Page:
A mother’s redemption story
“I was walking around pregnant — with a loaded gun. If I didn’t get clean, I probably would have died, gone to prison or killed someone.”
Devin, 24, was born and raised in the Bonney Lake area.
Her mother was an addict. As a young child, Devin watched drugs flow in and out of her home. To make matters worse, she was sexually assaulted. As an adult, it eventually became too much to bear.
“I didn’t know how to cope with that childhood trauma,” Devin says.
At 19, her life spiraled out of control when she started self-medicating with opioid pain pills. Eventually, the pain pills were replaced with heroin and methamphetamines.
At the time, Devin had a 2-year-old son named Carter. A single mother, she started selling drugs to pay for food and toys for Carter. But she soon realized that she was falling into a familiar family pattern.
She made the tough, but responsible decision to take Carter to live with his loving, stable grandparents in Eastern Washington.
Devin learned she was expecting her second child in September 2016. She wanted to get clean immediately, but the scars from her past and increased anxiety made it difficult to stop.
Devin learned there are four programs in Washington that specialize in treating chemical-using pregnant women. She asked her family to drive her to an inpatient facility near Seattle the following week, where she spent 26 days receiving prenatal care, medical detoxification and chemical dependency treatment.
When she completed the program, Devin was referred to Abi Plawman, MD, a family doctor with MultiCare East Pierce Family Medicine in Puyallup, for follow-up care.
Dr. Plawman runs an outpatient clinic for pregnant women and mothers in recovery. The goal of the program is not just healthier babies — it’s healthier mothers, too.
“People tend to treat chemically dependent pregnant women as a vessel, which diminishes their self-efficacy, Dr. Plawman explains. “When we treat the mom, we are treating the environment so the baby can grow up in a safe home. Changing the behavior long-term after the baby is born is key. We want to set the mothers up for success.”
Devin worked on staying clean for her baby, but it wasn’t enough. She stopped visiting Dr. Plawman. That’s when she truly hit rock bottom — 20 weeks pregnant.
“I was pregnant, alone and surrounded by needles,” she recalls.
Then she received two voice messages that saved her life.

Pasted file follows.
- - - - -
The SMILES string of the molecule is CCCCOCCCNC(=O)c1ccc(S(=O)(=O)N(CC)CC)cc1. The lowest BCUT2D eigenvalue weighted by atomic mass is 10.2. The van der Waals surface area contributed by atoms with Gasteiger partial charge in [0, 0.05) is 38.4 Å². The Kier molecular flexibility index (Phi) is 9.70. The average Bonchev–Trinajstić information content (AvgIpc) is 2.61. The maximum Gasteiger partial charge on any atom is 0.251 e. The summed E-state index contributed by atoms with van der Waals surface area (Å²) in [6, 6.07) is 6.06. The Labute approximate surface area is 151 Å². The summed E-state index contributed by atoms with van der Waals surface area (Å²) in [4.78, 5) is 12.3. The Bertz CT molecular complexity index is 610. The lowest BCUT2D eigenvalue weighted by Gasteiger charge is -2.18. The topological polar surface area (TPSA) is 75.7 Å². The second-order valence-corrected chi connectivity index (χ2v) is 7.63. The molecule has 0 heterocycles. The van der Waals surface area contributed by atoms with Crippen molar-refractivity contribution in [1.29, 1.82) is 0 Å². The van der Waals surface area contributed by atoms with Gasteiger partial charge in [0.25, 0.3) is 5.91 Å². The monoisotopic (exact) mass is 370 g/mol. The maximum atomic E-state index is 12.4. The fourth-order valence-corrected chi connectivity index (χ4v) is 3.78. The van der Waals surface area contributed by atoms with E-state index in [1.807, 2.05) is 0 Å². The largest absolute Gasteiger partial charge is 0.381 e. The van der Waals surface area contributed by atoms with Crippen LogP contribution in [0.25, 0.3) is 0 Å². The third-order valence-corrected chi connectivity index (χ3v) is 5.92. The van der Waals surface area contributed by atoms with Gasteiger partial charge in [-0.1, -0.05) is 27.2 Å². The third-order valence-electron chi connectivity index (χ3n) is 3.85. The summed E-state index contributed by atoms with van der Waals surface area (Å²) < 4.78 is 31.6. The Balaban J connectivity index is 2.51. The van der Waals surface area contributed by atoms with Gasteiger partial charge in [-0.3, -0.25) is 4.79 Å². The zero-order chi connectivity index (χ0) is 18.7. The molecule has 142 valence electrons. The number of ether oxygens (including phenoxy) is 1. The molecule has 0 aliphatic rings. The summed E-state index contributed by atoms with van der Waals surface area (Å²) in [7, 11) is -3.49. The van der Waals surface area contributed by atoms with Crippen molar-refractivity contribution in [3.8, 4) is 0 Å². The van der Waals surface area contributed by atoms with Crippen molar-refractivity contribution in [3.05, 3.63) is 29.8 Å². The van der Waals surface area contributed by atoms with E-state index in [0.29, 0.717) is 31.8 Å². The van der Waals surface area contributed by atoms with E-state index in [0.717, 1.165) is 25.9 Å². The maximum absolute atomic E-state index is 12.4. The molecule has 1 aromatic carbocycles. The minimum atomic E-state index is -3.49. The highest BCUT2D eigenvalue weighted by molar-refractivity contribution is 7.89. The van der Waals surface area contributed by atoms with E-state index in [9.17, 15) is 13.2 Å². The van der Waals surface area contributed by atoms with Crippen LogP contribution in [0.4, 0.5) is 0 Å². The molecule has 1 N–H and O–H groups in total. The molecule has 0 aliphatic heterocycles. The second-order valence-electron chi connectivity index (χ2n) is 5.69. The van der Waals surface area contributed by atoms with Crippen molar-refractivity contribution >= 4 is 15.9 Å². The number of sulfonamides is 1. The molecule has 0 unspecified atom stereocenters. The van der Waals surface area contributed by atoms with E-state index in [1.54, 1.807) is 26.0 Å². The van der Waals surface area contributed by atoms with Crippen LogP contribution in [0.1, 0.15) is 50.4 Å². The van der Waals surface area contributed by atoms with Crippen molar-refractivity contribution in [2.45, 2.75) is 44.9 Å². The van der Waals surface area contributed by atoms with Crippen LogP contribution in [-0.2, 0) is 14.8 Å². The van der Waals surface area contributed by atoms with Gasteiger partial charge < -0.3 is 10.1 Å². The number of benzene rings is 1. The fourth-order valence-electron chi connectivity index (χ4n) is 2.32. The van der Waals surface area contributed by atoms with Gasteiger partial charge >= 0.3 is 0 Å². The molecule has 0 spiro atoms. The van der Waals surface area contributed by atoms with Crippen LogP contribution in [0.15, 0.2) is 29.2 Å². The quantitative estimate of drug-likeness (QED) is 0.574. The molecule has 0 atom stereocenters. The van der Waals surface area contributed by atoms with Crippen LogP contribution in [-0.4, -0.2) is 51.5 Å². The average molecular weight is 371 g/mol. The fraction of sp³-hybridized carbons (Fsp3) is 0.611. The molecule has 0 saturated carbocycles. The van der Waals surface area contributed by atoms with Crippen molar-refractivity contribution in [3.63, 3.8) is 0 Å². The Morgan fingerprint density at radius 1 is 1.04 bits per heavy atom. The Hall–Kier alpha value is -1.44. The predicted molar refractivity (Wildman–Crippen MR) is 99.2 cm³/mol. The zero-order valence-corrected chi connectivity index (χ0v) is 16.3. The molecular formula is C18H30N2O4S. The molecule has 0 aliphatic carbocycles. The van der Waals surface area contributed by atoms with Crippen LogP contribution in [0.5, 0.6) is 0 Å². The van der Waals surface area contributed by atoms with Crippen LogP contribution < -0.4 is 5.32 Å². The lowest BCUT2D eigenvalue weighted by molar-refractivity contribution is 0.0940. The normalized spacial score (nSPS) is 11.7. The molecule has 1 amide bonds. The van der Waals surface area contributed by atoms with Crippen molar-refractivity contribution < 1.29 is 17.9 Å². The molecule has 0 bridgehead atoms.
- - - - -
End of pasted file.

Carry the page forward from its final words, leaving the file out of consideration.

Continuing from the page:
The first was from her grandmother, a painful plea to get help and “take care of yourself.”
The second was from Dr. Plawman, who expressed her care and concern, saying, “I’m worried about you, Devin. We haven’t seen you in a while.” She just wanted to make sure Devin was getting help somewhere, anywhere.
Those messages inspired Devin to go back to treatment the day after Christmas. She spent another 26 days at an inpatient unit for pregnant women.
And this time it stuck. What made the difference, explains Devin, is “I did it for me this time.” She stayed clean for the rest of her pregnancy.
Devin gave birth to her daughter, Lola, on May 14, 2017, at MultiCare Good Samaritan Hospital.
Although she was sober for the last trimester of her pregnancy, Lola needed to withdraw from the maintenance medication Devin was taking to stabilize from the heroin use. On average, Good Samaritan provides intensive care for three newborn babies a day suffering from drug withdrawal, otherwise known as neonatal abstinence syndrome (NAS).
Babies with severe NAS can spend months in the NICU. Women who get help early enough in their pregnancy can reduce the severity of NAS and improve overall outcomes for their baby. Because Devin worked on removing the heroin from her system, Lola only had to spend 12 days in the NICU. And her symptoms were much less severe: Lola had a hard time feeding, a low fever and sneezing.
But every day was agony for Devin.
“I felt horrible knowing I did that to her,” she says. “I never left that NICU.”
Today, Lola and Devin are both happy and healthy. They regularly see Dr. Plawman and the East Pierce Family Medicine team for their outpatient and pediatric care. Devin is using every support service available to her to stay clean, including mental health counseling, parenting groups and addiction and recovery groups.
“I love everything about being a mom,” she says. “Lola goes with me everywhere. She’s totally worth everything I have gone through; I never want to go back to using. I want her to have the complete opposite life that I’ve had.”
Her sobriety has also given her a chance to reconnect with her son Carter, now 7.
“I took everything for granted — my freedom, my children. Now I cherish every moment.”
MultiCare Good Samaritan Hospital to create an Addiction Unit
The number of women who suffer from alcohol or drug addiction while pregnant is growing exponentially, especially amid a nationwide pain pill and heroin abuse epidemic.
An 18-bed Obstetric (OB) Addiction Unit, led by Dr. Abi Plawman, is part of an expansion plan at Good Samaritan Hospital. The unit will become just the fifth program of its kind in Washington serving pregnant mothers who want and need a safe space to recover from chemical dependency issues.
Donate to the Good Samaritan Hospital Expansion Campaign
About The Author
Laura McDonald is manager of grants and strategic communication for the Foundations of MultiCare. She writes stories that celebrate the impact of philanthropic giving. You can reach her at [email protected]More stories by this author